There are two sides to every story, including those posted to Yelp and the like. And for those disputes, court is now in session.
The Post and Courier Food section weekly features a complaint that first surfaced online, along with testimonies from the patron and restaurateur.
You, the readers, are the jury. Join us in our Facebook group to weigh in on whether the customer is indeed right or if the case should be resolved in the restaurant’s favor. Let’s enter the courtroom.
James lives in Atlanta. He did not return messages from The Post and Courier, but he’s apparently not inclined to post reviews online. He’s written only one Yelp review, but it was a doozy.
Bistro Toulouse in Mount Pleasant bills itself as “a Parisian-style bistro.” It was opened in 2014 by longtime hospitality professionals Candice Mahala and Matthew Schulz.
James and his 81-year-old father arrived at Bistro Toulouse nine minutes before their 5 p.m. reservation, timed to coincide with the restaurant’s opening. According to James, when he rapped on the door, staff members turned them away from the air-conditioned dining room.
“We did not propose to eat early, otherwise bother anybody or make any trouble,” he wrote. “An old man just needs to sit down…and then spend big money on a dinner for four."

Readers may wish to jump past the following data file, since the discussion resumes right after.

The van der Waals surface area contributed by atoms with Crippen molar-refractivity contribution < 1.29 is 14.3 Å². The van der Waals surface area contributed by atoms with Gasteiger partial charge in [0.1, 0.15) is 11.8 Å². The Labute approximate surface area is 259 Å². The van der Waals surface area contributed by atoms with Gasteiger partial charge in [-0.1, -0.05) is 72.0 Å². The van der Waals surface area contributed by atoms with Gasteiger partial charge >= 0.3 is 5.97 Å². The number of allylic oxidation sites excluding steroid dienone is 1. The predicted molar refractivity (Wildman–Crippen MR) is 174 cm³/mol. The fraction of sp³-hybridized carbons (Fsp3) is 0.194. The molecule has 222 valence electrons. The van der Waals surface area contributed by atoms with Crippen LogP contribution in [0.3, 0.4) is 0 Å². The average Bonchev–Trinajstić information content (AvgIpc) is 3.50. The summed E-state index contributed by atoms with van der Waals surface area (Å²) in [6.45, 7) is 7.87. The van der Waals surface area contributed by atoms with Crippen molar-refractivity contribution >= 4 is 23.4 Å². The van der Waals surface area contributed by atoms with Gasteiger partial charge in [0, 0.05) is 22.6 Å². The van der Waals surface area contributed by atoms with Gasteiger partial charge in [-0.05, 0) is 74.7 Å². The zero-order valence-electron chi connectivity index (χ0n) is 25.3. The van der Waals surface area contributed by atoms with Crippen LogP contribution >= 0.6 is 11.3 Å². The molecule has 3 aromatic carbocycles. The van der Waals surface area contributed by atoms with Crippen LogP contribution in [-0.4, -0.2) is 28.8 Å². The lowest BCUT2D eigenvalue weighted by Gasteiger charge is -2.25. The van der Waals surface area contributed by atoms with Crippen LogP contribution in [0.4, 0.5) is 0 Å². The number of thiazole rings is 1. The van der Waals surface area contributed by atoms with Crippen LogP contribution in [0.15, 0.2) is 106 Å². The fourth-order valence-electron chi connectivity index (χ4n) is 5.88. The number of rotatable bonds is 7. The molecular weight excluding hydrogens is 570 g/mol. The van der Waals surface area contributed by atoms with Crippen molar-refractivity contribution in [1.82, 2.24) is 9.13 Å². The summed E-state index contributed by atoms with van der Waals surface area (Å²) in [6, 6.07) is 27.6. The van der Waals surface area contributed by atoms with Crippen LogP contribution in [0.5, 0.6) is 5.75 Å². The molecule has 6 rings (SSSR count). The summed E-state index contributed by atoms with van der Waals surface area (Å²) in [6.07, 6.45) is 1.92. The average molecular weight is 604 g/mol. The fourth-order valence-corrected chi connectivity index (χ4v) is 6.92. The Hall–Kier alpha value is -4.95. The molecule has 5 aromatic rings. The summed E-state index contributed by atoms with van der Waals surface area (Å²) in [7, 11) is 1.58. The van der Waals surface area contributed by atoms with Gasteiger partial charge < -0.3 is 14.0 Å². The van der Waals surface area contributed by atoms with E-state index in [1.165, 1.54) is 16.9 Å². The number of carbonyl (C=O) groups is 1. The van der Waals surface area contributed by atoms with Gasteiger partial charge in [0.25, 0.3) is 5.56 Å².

Mahala disputes James’ recollection of when he reached the restaurant: She says the men approached the restaurant just after line-up, which means it was more than 10 minutes before 5 p.m.
“We had a few minutes of work to do to ready the dining room for guests,” such as wiping down the bar, turning down the lights and turning up the music.
But more crucially, she counters that James used “inflammatory language” when employees politely didn’t comply with his demands.
“It is our policy that we are ready to open doors five minutes prior to posted hours,” she says. “We usually need every minute of our prep time as there is a lot to do to be ready for service. I feel that most guests are very gracious and understanding of policies and hours and we really appreciate that.”
At the other end of service, Mahala says, customers are admitted up until 15 minutes before the posted closing time. That’s because the advertised hours correspond to the kitchen’s schedule, and she and Schulz believe “the last guest in should have the same great experience as the first guest.”
The first legitimate guest, that is. In her view, showing up before the restaurant’s open doesn’t entitle a patron to a seat.
“If you arrive early for your doctor’s appointment, do you demand the doctor see you immediately?,” she says. “Of course not. You wait until you are called.”
Whose side are you on? If a patron promises to sit quietly, should he or she be allowed into a restaurant which isn’t open yet? Or are restaurateurs right to give their employees the time they need to get ready for a busy night ahead?
Join the discussion at bit.ly/PCfoodFBgroup.